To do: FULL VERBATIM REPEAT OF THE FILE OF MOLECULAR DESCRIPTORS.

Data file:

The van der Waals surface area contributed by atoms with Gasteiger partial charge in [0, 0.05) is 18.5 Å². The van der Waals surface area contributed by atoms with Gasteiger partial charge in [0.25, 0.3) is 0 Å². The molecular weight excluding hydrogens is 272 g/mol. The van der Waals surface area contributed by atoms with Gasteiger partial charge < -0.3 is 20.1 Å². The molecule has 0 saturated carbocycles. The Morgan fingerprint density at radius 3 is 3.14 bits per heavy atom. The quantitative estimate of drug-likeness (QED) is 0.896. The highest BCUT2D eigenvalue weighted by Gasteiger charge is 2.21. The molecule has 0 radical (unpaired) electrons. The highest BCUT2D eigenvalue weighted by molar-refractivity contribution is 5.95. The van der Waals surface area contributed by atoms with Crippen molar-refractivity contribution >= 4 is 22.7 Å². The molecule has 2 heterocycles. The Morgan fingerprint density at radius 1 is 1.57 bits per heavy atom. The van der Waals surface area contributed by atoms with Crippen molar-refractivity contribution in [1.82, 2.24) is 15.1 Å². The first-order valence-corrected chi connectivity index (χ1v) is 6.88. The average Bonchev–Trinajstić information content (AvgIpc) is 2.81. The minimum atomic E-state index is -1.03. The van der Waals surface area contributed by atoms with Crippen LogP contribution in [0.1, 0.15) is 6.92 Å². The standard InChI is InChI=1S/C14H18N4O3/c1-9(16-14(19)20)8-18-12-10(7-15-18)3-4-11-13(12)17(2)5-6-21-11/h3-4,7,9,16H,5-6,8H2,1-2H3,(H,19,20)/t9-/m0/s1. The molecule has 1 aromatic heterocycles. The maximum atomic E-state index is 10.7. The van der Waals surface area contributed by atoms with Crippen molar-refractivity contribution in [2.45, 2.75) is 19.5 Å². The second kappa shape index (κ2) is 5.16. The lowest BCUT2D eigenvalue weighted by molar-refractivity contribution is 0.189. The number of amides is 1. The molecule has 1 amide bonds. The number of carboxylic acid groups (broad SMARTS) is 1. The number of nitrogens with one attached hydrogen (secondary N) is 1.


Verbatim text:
The van der Waals surface area contributed by atoms with Gasteiger partial charge in [0, 0.05) is 18.5 Å². The van der Waals surface area contributed by atoms with Gasteiger partial charge in [0.25, 0.3) is 0 Å². The molecular weight excluding hydrogens is 272 g/mol. The van der Waals surface area contributed by atoms with Gasteiger partial charge < -0.3 is 20.1 Å². The molecule has 0 saturated carbocycles. The Morgan fingerprint density at radius 3 is 3.14 bits per heavy atom. The quantitative estimate of drug-likeness (QED) is 0.896. The highest BCUT2D eigenvalue weighted by Gasteiger charge is 2.21. The molecule has 0 radical (unpaired) electrons. The highest BCUT2D eigenvalue weighted by molar-refractivity contribution is 5.95. The van der Waals surface area contributed by atoms with Crippen molar-refractivity contribution >= 4 is 22.7 Å². The molecule has 2 heterocycles. The Morgan fingerprint density at radius 1 is 1.57 bits per heavy atom. The van der Waals surface area contributed by atoms with Crippen molar-refractivity contribution in [1.82, 2.24) is 15.1 Å². The first-order valence-corrected chi connectivity index (χ1v) is 6.88. The average Bonchev–Trinajstić information content (AvgIpc) is 2.81. The minimum atomic E-state index is -1.03. The van der Waals surface area contributed by atoms with Crippen LogP contribution in [0.1, 0.15) is 6.92 Å². The standard InChI is InChI=1S/C14H18N4O3/c1-9(16-14(19)20)8-18-12-10(7-15-18)3-4-11-13(12)17(2)5-6-21-11/h3-4,7,9,16H,5-6,8H2,1-2H3,(H,19,20)/t9-/m0/s1. The molecule has 1 aromatic heterocycles. The maximum atomic E-state index is 10.7. The van der Waals surface area contributed by atoms with Crippen molar-refractivity contribution in [2.45, 2.75) is 19.5 Å². The second kappa shape index (κ2) is 5.16. The lowest BCUT2D eigenvalue weighted by molar-refractivity contribution is 0.189. The number of amides is 1. The molecule has 1 amide bonds. The number of carboxylic acid groups (broad SMARTS) is 1. The number of nitrogens with one attached hydrogen (secondary N) is 1.